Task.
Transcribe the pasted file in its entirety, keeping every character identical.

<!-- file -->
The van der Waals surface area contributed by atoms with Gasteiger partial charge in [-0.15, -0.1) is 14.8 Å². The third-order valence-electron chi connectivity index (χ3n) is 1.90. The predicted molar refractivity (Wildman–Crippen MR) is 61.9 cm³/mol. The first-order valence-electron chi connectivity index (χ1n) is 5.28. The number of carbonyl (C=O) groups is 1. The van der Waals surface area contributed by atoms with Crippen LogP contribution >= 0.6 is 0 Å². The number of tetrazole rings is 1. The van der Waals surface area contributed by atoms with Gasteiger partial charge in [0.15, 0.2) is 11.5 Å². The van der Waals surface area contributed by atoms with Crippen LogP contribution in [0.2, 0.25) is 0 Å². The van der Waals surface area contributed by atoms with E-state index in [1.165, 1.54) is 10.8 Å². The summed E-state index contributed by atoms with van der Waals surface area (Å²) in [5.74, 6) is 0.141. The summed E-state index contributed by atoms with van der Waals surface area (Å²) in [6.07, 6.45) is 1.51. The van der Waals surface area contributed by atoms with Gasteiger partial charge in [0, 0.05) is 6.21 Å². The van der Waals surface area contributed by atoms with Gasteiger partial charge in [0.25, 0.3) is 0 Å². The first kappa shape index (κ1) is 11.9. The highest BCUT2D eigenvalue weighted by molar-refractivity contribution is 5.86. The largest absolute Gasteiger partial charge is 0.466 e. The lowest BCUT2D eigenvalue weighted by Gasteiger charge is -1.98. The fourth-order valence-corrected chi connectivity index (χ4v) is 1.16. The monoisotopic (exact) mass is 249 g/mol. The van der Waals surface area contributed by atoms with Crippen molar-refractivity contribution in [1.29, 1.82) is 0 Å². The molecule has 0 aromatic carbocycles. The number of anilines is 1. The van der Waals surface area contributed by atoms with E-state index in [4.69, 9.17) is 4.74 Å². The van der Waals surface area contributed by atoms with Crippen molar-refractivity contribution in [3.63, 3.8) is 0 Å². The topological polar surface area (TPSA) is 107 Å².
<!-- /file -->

The van der Waals surface area contributed by atoms with Gasteiger partial charge in [-0.15, -0.1) is 14.8 Å². The third-order valence-electron chi connectivity index (χ3n) is 1.90. The predicted molar refractivity (Wildman–Crippen MR) is 61.9 cm³/mol. The first-order valence-electron chi connectivity index (χ1n) is 5.28. The number of carbonyl (C=O) groups is 1. The van der Waals surface area contributed by atoms with Crippen LogP contribution >= 0.6 is 0 Å². The number of tetrazole rings is 1. The van der Waals surface area contributed by atoms with Gasteiger partial charge in [0.15, 0.2) is 11.5 Å². The van der Waals surface area contributed by atoms with Crippen LogP contribution in [0.2, 0.25) is 0 Å². The van der Waals surface area contributed by atoms with E-state index in [1.165, 1.54) is 10.8 Å². The summed E-state index contributed by atoms with van der Waals surface area (Å²) in [5.74, 6) is 0.141. The summed E-state index contributed by atoms with van der Waals surface area (Å²) in [6.07, 6.45) is 1.51. The van der Waals surface area contributed by atoms with Gasteiger partial charge in [0, 0.05) is 6.21 Å². The van der Waals surface area contributed by atoms with Gasteiger partial charge in [0.25, 0.3) is 0 Å². The first kappa shape index (κ1) is 11.9. The highest BCUT2D eigenvalue weighted by molar-refractivity contribution is 5.86. The largest absolute Gasteiger partial charge is 0.466 e. The lowest BCUT2D eigenvalue weighted by Gasteiger charge is -1.98. The fourth-order valence-corrected chi connectivity index (χ4v) is 1.16. The monoisotopic (exact) mass is 249 g/mol. The van der Waals surface area contributed by atoms with Crippen molar-refractivity contribution in [1.29, 1.82) is 0 Å². The molecule has 0 aromatic carbocycles. The number of anilines is 1. The van der Waals surface area contributed by atoms with E-state index in [4.69, 9.17) is 4.74 Å². The van der Waals surface area contributed by atoms with Crippen molar-refractivity contribution in [3.63, 3.8) is 0 Å². The topological polar surface area (TPSA) is 107 Å².